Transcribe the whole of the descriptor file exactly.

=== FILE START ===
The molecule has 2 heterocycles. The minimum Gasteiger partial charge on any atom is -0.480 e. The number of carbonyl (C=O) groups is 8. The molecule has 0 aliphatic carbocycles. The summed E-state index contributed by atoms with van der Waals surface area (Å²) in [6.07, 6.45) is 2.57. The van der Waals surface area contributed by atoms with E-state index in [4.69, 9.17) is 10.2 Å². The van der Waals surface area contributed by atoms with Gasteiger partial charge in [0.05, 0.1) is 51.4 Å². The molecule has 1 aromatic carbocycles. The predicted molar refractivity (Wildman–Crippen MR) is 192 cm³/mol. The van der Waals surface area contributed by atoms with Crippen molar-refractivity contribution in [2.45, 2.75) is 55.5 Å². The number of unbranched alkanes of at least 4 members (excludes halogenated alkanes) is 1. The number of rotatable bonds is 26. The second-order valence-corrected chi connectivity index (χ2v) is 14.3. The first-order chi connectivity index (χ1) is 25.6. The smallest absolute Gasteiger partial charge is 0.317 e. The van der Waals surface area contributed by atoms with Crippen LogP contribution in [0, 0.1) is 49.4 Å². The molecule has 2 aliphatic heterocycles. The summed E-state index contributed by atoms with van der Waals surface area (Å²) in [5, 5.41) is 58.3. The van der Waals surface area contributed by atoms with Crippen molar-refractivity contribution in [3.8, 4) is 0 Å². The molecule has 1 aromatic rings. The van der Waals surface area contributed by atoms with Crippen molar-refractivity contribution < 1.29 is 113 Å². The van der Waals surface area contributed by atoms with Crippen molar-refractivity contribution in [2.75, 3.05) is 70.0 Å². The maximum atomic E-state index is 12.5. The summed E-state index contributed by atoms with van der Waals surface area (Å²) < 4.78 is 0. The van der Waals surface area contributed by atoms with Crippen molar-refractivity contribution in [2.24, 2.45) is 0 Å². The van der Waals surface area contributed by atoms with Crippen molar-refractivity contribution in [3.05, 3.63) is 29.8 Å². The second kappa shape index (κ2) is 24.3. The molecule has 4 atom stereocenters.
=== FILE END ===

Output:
The molecule has 2 heterocycles. The minimum Gasteiger partial charge on any atom is -0.480 e. The number of carbonyl (C=O) groups is 8. The molecule has 0 aliphatic carbocycles. The summed E-state index contributed by atoms with van der Waals surface area (Å²) in [6.07, 6.45) is 2.57. The van der Waals surface area contributed by atoms with E-state index in [4.69, 9.17) is 10.2 Å². The van der Waals surface area contributed by atoms with Gasteiger partial charge in [0.05, 0.1) is 51.4 Å². The molecule has 1 aromatic carbocycles. The predicted molar refractivity (Wildman–Crippen MR) is 192 cm³/mol. The van der Waals surface area contributed by atoms with Crippen molar-refractivity contribution in [2.45, 2.75) is 55.5 Å². The number of unbranched alkanes of at least 4 members (excludes halogenated alkanes) is 1. The number of rotatable bonds is 26. The second-order valence-corrected chi connectivity index (χ2v) is 14.3. The first-order chi connectivity index (χ1) is 25.6. The smallest absolute Gasteiger partial charge is 0.317 e. The van der Waals surface area contributed by atoms with Crippen LogP contribution in [0, 0.1) is 49.4 Å². The molecule has 2 aliphatic heterocycles. The summed E-state index contributed by atoms with van der Waals surface area (Å²) in [5, 5.41) is 58.3. The van der Waals surface area contributed by atoms with Crippen molar-refractivity contribution in [3.8, 4) is 0 Å². The molecule has 1 aromatic rings. The van der Waals surface area contributed by atoms with Crippen molar-refractivity contribution < 1.29 is 113 Å². The van der Waals surface area contributed by atoms with Crippen molar-refractivity contribution in [2.75, 3.05) is 70.0 Å². The maximum atomic E-state index is 12.5. The summed E-state index contributed by atoms with van der Waals surface area (Å²) < 4.78 is 0. The van der Waals surface area contributed by atoms with Crippen molar-refractivity contribution in [2.24, 2.45) is 0 Å². The van der Waals surface area contributed by atoms with Crippen molar-refractivity contribution in [3.05, 3.63) is 29.8 Å². The second kappa shape index (κ2) is 24.3. The molecule has 4 atom stereocenters.